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I've been having it analyze my queries and pushing the recommendations for some time now. Are there any potential pitfalls with doing this? Would I be better of creating my own indexes by hand?

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To be clear, are you taking the advice and applying it to your scripts, or just applying it directly to the profiled database? –  Kent Boogaart Dec 15 '09 at 19:08
I'm not sure what you mean. After specifying the tuning options I want it comes up with a list of recommendations (indexes, statistics, etc). I then go to the "Actions" menu and select "Apply recommendations". –  Abe Miessler Dec 15 '09 at 19:11

4 Answers 4

up vote 6 down vote accepted

Should one blindly trust the DTA advise and implement all recommendations without considering the implications? No. Should one ignore the DTA and just analyze everything from scratch? No. DTA (or whatever it's later incarnation is called) it's a tool. Like any other tool, is how you use it...

The tunning advisor will give advice based on the workload you present to it. As a general rule, the DTA advice is good quality and solid advice. DTA cannot advise on other types of workload, that was not captured for the analysis replay. It cannot advise on the implications of adding extra indexes on the storage capacity and long term retention policies. It cannot detect stupid queries, it will give advise to improve the access path of those stupid queries but an inteligent human analysis might give advise to improve the query syntax or redefine the requirements.

For someone immersed in a project for months and working with the project data schema and queries every day, the DTA should not reveal any surprise. So it may be said that is a superflous tool in that case. But I'd say that it should still be used exactly to validate that it does not give any stelar new advice.

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I've noticed that they often recommend Statistics at the same time the recommend the indexes. Are these created automatically when you create indexes manually? –  Abe Miessler Dec 15 '09 at 20:32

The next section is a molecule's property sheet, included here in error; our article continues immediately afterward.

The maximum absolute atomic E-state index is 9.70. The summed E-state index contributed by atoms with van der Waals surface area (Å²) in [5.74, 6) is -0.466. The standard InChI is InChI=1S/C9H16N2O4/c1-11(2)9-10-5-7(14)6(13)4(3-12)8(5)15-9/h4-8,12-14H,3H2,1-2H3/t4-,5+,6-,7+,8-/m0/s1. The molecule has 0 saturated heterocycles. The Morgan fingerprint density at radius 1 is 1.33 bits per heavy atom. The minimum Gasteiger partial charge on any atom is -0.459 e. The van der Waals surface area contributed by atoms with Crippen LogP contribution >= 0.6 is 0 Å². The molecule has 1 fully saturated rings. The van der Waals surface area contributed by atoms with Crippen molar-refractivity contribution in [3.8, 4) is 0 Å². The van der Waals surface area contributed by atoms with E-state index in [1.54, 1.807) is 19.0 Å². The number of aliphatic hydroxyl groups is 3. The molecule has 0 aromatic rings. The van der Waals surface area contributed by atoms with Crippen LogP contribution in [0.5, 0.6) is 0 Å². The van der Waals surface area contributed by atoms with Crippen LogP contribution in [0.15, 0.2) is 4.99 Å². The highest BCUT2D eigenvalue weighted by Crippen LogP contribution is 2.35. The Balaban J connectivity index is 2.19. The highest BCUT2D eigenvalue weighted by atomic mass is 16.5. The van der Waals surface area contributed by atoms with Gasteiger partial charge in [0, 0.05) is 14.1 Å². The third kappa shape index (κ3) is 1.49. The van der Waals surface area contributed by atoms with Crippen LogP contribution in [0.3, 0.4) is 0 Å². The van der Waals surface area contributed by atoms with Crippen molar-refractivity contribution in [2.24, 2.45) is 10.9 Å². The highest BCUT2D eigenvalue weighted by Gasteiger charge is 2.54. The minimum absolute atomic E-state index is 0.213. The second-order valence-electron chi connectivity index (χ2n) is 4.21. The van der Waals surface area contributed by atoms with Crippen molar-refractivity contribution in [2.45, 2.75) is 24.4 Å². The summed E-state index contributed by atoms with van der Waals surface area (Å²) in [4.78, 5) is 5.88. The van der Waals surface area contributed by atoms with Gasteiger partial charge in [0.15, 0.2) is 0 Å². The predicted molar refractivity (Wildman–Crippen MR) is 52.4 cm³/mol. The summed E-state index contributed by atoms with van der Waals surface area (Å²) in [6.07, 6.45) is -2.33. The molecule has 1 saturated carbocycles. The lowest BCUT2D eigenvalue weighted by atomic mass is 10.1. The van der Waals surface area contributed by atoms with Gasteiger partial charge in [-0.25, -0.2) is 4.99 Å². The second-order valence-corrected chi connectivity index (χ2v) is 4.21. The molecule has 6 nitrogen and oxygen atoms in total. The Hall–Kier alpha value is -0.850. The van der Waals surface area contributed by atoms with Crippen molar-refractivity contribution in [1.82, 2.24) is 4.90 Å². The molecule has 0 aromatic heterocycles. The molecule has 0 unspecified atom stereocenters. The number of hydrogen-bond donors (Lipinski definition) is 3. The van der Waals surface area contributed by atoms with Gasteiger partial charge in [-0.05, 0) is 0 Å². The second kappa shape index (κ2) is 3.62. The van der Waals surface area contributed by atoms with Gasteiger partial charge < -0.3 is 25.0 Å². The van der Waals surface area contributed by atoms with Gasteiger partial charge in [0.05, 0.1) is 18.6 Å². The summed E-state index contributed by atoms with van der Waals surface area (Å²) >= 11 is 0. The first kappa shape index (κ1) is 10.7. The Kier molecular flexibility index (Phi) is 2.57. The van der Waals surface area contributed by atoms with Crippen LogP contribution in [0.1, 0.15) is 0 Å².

Usually statistics are auto-created and auto-updated. The general rule is to let the engine handle the statistics, automated, and the exception is to create them manually. –  Remus Rusanu Dec 15 '09 at 20:38

The tuning wizard does a good job for many queries, but there are still plenty of failure modes. Nothing beats a human brain to evaluate the best query plan and the indices required to achieve it. If there's a hot spot, the tuning wizard often turns out to be useless in my experience.

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It's not easy to answer, the tuning advisor can get you close to what you probably want using a very scientific approach to the index creation - but it is very scientific about what it thinks it needs and can not make the jumps of optimisation that you can from practise.

Index creation and performance tuning is somewhat of an art as well as a science, so whilst it gives you that scientific start of where the issues are, I would never implement them without first reviewing every suggestion and checking whether it really was what I wanted, or whether I could come up with a better / more suitable approach.

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Even if you run the advisor, if you are putting your database objects into source control, you will want to write scripts to create the indexes not just have them created for you. I need the scripts for source control and deployment as we do not allow any other way for database changes to be deployed to production. While you can script them after the change on dev, why bother when the create index code is so simple?

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